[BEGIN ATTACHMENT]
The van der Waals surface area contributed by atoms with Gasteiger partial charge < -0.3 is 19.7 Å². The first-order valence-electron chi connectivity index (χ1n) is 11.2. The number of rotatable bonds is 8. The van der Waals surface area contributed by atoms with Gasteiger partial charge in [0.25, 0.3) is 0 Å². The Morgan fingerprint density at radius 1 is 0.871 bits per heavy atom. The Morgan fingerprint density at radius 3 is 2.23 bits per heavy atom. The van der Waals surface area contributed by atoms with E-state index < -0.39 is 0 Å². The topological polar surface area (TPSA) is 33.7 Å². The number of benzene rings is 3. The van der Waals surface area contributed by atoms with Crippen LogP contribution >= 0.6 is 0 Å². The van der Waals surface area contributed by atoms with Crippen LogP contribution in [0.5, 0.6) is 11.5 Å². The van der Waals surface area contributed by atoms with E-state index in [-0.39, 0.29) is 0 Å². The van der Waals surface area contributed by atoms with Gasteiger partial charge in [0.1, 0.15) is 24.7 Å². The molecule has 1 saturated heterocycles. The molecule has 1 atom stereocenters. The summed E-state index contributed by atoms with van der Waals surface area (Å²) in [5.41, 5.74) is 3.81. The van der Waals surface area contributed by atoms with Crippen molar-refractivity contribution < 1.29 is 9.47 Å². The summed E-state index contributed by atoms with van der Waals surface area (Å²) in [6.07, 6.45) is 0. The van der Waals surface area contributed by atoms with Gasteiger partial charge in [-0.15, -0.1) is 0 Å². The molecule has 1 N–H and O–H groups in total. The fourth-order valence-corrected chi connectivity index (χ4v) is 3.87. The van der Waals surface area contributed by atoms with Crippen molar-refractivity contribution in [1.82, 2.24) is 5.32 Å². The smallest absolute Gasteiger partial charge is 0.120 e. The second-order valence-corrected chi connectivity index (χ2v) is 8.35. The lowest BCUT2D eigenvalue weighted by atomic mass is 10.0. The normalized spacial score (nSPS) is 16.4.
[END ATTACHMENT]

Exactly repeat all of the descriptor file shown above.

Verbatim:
The van der Waals surface area contributed by atoms with Gasteiger partial charge < -0.3 is 19.7 Å². The first-order valence-electron chi connectivity index (χ1n) is 11.2. The number of rotatable bonds is 8. The van der Waals surface area contributed by atoms with Gasteiger partial charge in [0.25, 0.3) is 0 Å². The Morgan fingerprint density at radius 1 is 0.871 bits per heavy atom. The Morgan fingerprint density at radius 3 is 2.23 bits per heavy atom. The van der Waals surface area contributed by atoms with E-state index < -0.39 is 0 Å². The topological polar surface area (TPSA) is 33.7 Å². The number of benzene rings is 3. The van der Waals surface area contributed by atoms with Crippen LogP contribution >= 0.6 is 0 Å². The van der Waals surface area contributed by atoms with Crippen LogP contribution in [0.5, 0.6) is 11.5 Å². The van der Waals surface area contributed by atoms with E-state index in [-0.39, 0.29) is 0 Å². The van der Waals surface area contributed by atoms with Gasteiger partial charge in [0.1, 0.15) is 24.7 Å². The molecule has 1 saturated heterocycles. The molecule has 1 atom stereocenters. The summed E-state index contributed by atoms with van der Waals surface area (Å²) in [5.41, 5.74) is 3.81. The van der Waals surface area contributed by atoms with Crippen molar-refractivity contribution < 1.29 is 9.47 Å². The summed E-state index contributed by atoms with van der Waals surface area (Å²) in [6.07, 6.45) is 0. The van der Waals surface area contributed by atoms with Gasteiger partial charge in [-0.15, -0.1) is 0 Å². The molecule has 1 N–H and O–H groups in total. The fourth-order valence-corrected chi connectivity index (χ4v) is 3.87. The van der Waals surface area contributed by atoms with Crippen molar-refractivity contribution in [1.82, 2.24) is 5.32 Å². The smallest absolute Gasteiger partial charge is 0.120 e. The second-order valence-corrected chi connectivity index (χ2v) is 8.35. The lowest BCUT2D eigenvalue weighted by atomic mass is 10.0. The normalized spacial score (nSPS) is 16.4.